Dan, I am interested in knowing more about Wealth Management from big 5 banks and private ones like PWL Capital. Would you be able to write an article or do a podcast on such topic in the future? It would be interesting to know what products you/they offer and how they compared to DIY index investment.

  21. Canadian Couch Potato October 20, 2017 at 7:26 am

    @John: I am happy to introduce you to our approach if you email me directly. I can’t speak for the big banks. Obviously any comparison I make would be rife with conflict of interest anyway.

  22. Owen October 31, 2017 at 8:00 am

    It would be interesting to see how much new investors over-estimate their risk tolerance.

    I started investing just before the 2008/2009 financial meltdown and I definitely over-estimated my risk tolerance as a new investor. I had some pretty nauseous moments in late 2008 early 2009. Its easy to say you’ll be ok with losing a 30-50% of your investments until it actually happens.

  23. Oldie October 31, 2017 at 4:02 pm

    @Owen: I’d be interested to know what you, as an “older but wiser” investor who got burned (or so you imply) in 2008-2009, now see as your range of comfortable risk tolerance today. If this present-day comfort range is in the wake of actual past loss experience, do you think your attitude would be more brave (risk tolerant) nowadays if you had not over-estimated your risk tolerance prior to 2008-2009? In other words, I suppose I am asking, would merely witnessing or living through the crash without having your investments unwisely over-extended into equities at the time been as instructive as actually personally taking a heavy loss due to the equities decline?

    I ask this because just before this period, before I became knowledgeable about passive index investing, or indeed investing in general, my RRSP was invested fully into an actively managed equity mutual fund. Fortunately, shortly before the crash during a financial consultation I was advised to spread my risk into a more conservative portfolio that included a healthy buffer of fixed income (although generally, the portfolio was still actively managed). I followed this advice a few months before the crash happened. Therefore by sheer luck I avoided disaster. I think I have become reasonably prudent due to my my increased financial reading and education since then, but I often wonder if I would be even more conservative today if I had not been so lucky in being advised in the nick of time, and had taken the financial hit like so many ill-advised investors did at that time.

  24. Owen November 2, 2017 at 8:54 am

    @Oldie: To this day I can still vividly recall the physical feeling of wanting to vomit as I saw my portfolio drop day after day. It’s something I’ll never forget. It lasted for weeks.

    I lost a sum of money that was significant for me at the time (not nearly as significant now) but I also made more than one mistake. I was invested past my risk tolerance. I wasn’t diversified. I had some money invested that I needed in the next 5 years.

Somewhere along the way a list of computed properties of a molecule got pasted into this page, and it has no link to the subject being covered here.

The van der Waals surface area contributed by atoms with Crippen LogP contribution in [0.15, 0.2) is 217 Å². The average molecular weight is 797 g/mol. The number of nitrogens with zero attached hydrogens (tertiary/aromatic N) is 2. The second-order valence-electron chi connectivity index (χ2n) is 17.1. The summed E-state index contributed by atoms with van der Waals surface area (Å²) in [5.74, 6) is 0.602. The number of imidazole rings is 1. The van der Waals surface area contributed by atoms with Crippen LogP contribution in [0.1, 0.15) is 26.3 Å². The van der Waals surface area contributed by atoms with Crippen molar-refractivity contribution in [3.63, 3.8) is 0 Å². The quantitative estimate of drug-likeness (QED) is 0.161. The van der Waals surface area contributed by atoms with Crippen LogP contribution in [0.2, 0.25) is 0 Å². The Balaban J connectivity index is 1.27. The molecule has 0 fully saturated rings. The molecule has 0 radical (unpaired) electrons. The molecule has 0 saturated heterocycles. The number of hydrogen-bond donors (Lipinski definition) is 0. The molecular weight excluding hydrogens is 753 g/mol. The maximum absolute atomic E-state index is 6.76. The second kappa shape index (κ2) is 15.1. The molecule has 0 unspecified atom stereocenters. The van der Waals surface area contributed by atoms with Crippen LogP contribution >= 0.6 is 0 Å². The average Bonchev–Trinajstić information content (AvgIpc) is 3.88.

The good news is that this experience was the impetus for me to learn about investing and personal finance. That self-education has already “paid” me multiples of what I originally lost. So I actually look back on it as a positive experience overall.

    That being said my asset allocation would probably be considered conservative for my age. My wife and I target an allocation in-between balanced and assertive.

    We consider ourselves the tortoise. We might not have the fastest/highest growth portfolio, we prefer to make up for that with discipline and steady savings, but we sleep very well at night.

    In the end personal finance is only partially about the $$$.

  25. Oldie November 2, 2017 at 7:51 pm

    @Owen: Thanks so much for your graphic, no, visceraldescription. As someone who had foolishly lost smaller amounts of money on youthful ventures before, but never serious money in what could actually be called “investing” (even if poorly advised investing), I was missing a valuable subjective life experience that your detailed spelling out filled in for me. I hope other thoughtful investors who have been lucky so far have been carefully reading this, and have got as much value out of it as I have (without needing to actually personally suffer the same pain).

  26. Nic November 4, 2017 at 9:23 pm

    Hello Dan I’d like to know your opinion concerning investing my RRSP in an index funds vs an FTQ fund? If you’re not familiar with it, it’s a fund in Quebec in which they give you a +30% tax credit for investing in it. (I would invest the tax credit in an index fund afterwards)

  27. Canadian Couch Potato November 5, 2017 at 11:17 am

    @Nic: I don’t know much about the FTQ program specifically. But other provinces have similar tax incentives for what are called labour-sponsored venture capital funds. They are risky, highly illiquid, and carry the very real possibility of going to zero. I would never buy such an investment myself and would not recommend them to others.

  28. Paul November 7, 2017 at 10:08 am

    Nic: I looked into FTQ funds. There are a lot of nasty little rules such that you can’t sell it off at will, or within a certain timeframe, or even if you have other RRSPs, and the returns are low, historically. The only case for investing in them is to take advantage of the tax credit when within a few years of retirement. If investing for more than 5 years, index funds will have the edge.

  29. Donna November 8, 2017 at 12:14 am

    Totally unrelated, but would you be able to tell me if it’s ok to sell vcn / vxc to trigger a gain to offset some losses incurred earlier in the year from individual stocks and then repurchase them the same day ? Somehow it seems like that would be frowned apon.

  30. Canadian Couch Potato November 8, 2017 at 7:31 am

    @Donna: Harvesting capital gains like this is perfectly fine, and can be a good strategy if you have carried-forward losses.

  31. Donna November 8, 2017 at 9:30 pm

    Thank you so much Dan. You are a national treasure sir ! I couldn’t love your blog anymore than I already do ?

  32. Canadian Couch Potato November 9, 2017 at 1:04 pm

    Donna, you’re making me blush. :)

  33. DAR November 19, 2017 at 6:01 pm

    Hmmm. Norbert’s Gambit. Heard of it, never used it. If I can “journal” shares w/o an FX penalty of shares purchased on a CDN exchange to their equivalent on the US side, am I at a disadvantage doing so? Am I missing something here?